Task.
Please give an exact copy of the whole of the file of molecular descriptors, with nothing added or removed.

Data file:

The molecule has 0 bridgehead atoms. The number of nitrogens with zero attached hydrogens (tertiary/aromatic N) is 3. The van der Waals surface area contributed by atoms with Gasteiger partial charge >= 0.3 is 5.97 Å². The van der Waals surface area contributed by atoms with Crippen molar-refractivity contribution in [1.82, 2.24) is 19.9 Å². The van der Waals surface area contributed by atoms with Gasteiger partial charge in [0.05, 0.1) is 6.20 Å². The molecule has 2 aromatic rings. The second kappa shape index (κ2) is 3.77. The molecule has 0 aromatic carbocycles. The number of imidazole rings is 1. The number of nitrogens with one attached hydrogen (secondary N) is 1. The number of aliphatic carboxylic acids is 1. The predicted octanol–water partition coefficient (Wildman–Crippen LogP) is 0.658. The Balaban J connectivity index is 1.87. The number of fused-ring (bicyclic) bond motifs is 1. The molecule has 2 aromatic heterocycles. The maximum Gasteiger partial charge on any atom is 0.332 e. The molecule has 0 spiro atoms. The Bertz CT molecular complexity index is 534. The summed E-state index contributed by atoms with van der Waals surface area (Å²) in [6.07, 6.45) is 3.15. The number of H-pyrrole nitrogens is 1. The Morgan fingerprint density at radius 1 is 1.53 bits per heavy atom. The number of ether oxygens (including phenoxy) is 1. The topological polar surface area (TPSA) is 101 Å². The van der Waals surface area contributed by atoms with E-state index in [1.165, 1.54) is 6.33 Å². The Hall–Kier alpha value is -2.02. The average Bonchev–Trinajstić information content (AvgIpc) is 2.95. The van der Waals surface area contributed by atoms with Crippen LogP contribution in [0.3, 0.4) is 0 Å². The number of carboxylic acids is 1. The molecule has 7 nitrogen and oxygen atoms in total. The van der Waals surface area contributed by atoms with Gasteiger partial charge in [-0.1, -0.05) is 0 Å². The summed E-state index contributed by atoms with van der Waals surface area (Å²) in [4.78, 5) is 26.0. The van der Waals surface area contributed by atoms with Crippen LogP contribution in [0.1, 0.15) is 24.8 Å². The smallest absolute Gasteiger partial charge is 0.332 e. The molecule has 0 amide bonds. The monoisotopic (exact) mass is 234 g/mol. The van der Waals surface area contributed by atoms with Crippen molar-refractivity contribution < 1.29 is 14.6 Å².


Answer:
The molecule has 0 bridgehead atoms. The number of nitrogens with zero attached hydrogens (tertiary/aromatic N) is 3. The van der Waals surface area contributed by atoms with Gasteiger partial charge >= 0.3 is 5.97 Å². The van der Waals surface area contributed by atoms with Crippen molar-refractivity contribution in [1.82, 2.24) is 19.9 Å². The van der Waals surface area contributed by atoms with Gasteiger partial charge in [0.05, 0.1) is 6.20 Å². The molecule has 2 aromatic rings. The second kappa shape index (κ2) is 3.77. The molecule has 0 aromatic carbocycles. The number of imidazole rings is 1. The number of nitrogens with one attached hydrogen (secondary N) is 1. The number of aliphatic carboxylic acids is 1. The predicted octanol–water partition coefficient (Wildman–Crippen LogP) is 0.658. The Balaban J connectivity index is 1.87. The number of fused-ring (bicyclic) bond motifs is 1. The molecule has 2 aromatic heterocycles. The maximum Gasteiger partial charge on any atom is 0.332 e. The molecule has 0 spiro atoms. The Bertz CT molecular complexity index is 534. The summed E-state index contributed by atoms with van der Waals surface area (Å²) in [6.07, 6.45) is 3.15. The number of H-pyrrole nitrogens is 1. The Morgan fingerprint density at radius 1 is 1.53 bits per heavy atom. The number of ether oxygens (including phenoxy) is 1. The topological polar surface area (TPSA) is 101 Å². The van der Waals surface area contributed by atoms with E-state index in [1.165, 1.54) is 6.33 Å². The Hall–Kier alpha value is -2.02. The average Bonchev–Trinajstić information content (AvgIpc) is 2.95. The van der Waals surface area contributed by atoms with Crippen LogP contribution in [0.3, 0.4) is 0 Å². The number of carboxylic acids is 1. The molecule has 7 nitrogen and oxygen atoms in total. The van der Waals surface area contributed by atoms with Gasteiger partial charge in [-0.1, -0.05) is 0 Å². The summed E-state index contributed by atoms with van der Waals surface area (Å²) in [4.78, 5) is 26.0. The van der Waals surface area contributed by atoms with Crippen LogP contribution in [0.1, 0.15) is 24.8 Å². The smallest absolute Gasteiger partial charge is 0.332 e. The molecule has 0 amide bonds. The monoisotopic (exact) mass is 234 g/mol. The van der Waals surface area contributed by atoms with Crippen molar-refractivity contribution < 1.29 is 14.6 Å².